Commissioned by the Chicago Symphony Orchestra for its principal trumpeter, Christopher Martin, Heimdall's Trumpet was completed in Baltimore, Maryland on January 21, 2012. The title of the work refers to the Nordic god Heimdall, whose blasts on his trumpet announce the onset of Ragnarok, the Norse equivalent of Armageddon.
Cast in four movements, the title of the piece refers properly to the finale, which attempts in a general way to depict these mythological events as I imagine them. The onset of Ragnarok occurs only at the very end of the work, in a very short orchestral fortissimo outburst followed by an extended silence. The first movement is declamatory in nature and gives way to a whirlwind scherzo that utilizes a variety of mutes for both the soloist and the orchestral brass section. The third movement is a largo that swings like a pendulum between sections of substantive dissonance and straightforward consonance. The aforementioned finale, more specifically dramatic and programmatic in nature, returns to the more aggressive world of the first movement.
The solo trumpet part requires much of the player, who must possess enormous technical prowess, including the ability to produce pedal tones at some length.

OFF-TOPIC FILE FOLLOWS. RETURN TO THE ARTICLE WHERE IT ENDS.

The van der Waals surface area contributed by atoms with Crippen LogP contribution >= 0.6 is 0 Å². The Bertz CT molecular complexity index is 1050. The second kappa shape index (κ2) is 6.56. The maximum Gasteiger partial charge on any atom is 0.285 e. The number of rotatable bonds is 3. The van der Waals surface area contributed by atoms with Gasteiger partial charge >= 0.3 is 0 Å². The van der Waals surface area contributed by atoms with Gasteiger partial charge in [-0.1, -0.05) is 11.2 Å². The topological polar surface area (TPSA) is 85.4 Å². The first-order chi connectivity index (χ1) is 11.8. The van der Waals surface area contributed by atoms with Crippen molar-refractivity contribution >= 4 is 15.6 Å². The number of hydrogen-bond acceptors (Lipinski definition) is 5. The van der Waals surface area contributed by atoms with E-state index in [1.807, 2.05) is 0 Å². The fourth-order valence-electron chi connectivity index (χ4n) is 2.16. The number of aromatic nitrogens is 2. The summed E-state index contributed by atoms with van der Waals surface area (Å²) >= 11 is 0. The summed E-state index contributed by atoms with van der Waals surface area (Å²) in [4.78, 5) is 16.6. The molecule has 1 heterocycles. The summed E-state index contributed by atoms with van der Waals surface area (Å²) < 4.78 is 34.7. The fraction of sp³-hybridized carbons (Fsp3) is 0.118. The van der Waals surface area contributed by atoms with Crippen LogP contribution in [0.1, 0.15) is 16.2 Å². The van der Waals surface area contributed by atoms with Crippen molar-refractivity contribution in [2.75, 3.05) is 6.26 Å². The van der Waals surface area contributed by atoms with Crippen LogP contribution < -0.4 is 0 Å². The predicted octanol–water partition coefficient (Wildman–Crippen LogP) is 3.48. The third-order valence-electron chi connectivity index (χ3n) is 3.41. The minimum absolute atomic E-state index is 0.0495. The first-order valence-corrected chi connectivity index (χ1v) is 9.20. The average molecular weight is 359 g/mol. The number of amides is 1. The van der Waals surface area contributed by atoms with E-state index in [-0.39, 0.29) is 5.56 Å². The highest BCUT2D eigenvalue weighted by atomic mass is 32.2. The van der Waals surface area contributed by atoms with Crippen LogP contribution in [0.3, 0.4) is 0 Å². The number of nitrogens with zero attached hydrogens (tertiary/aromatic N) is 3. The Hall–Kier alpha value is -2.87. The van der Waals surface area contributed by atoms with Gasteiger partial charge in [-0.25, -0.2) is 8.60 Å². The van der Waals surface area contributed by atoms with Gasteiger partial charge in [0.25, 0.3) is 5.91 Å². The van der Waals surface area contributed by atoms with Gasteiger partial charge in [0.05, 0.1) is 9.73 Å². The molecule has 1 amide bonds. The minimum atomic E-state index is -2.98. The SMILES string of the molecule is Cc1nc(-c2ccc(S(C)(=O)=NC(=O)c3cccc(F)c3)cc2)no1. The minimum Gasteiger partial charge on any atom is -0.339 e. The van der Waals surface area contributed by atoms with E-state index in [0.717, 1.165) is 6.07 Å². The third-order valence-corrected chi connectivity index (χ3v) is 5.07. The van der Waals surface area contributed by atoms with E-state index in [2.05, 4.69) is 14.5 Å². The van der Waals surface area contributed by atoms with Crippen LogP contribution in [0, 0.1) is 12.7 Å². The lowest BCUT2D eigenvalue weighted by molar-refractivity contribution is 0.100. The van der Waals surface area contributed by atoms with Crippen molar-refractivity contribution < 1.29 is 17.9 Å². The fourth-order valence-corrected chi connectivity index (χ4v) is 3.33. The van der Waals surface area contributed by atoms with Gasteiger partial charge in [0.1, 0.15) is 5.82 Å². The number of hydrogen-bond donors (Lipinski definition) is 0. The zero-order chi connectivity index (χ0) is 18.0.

Heimdall's Trumpet calls for an orchestra consisting of three flutes (third doubling piccolo), three oboes, three clarinets, three bassoons (third doubling contrabassoon), four horns, three trumpets, three trombones, tuba, harp, timpani, percussion (three players), and strings. It lasts approximately twenty-two minutes.
© 2012 by Christopher Rouse
These program notes can be reproduced free of charge with the following credit:
Reprinted by kind permission of Christopher Rouse
"Count Heimdall's Trumpet as another Rouse success... this trumpet concerto melds solo pyrotechnics against a dramatic symphonic tapestry in especially graceful and compelling fashion... the slow movement is among his most lyrical inspirationsÉ among the finest of Rouse's works." (Click to read the entire article)
"Thursday's first performance not only bolstered Rouse's reputation as one of the most compelling American composers around.... makes you want to hold on to the roller coaster and enjoy the ride." (Click to read the entire article)
"...a deftly paced roller-coaster of a ride to the edge of the abyss... we feel that this musical journey is taking us somewhere we want to go. The final moments are tersely dramatictension building in the full orchestra, then the orchestra going silent as the soloist issues a final, clarion call. A lightening fast orchestral shriek and then silence sharp as a sword thrust, deep as a fatal wound. The audience allowed the silence to grow and blossom until Van Zweden lowered his arms before unleashing their applause and cheers. This is a concerto I would happily hear again and one that virtuoso orchestras will surely want to play." (Click to read the entire article)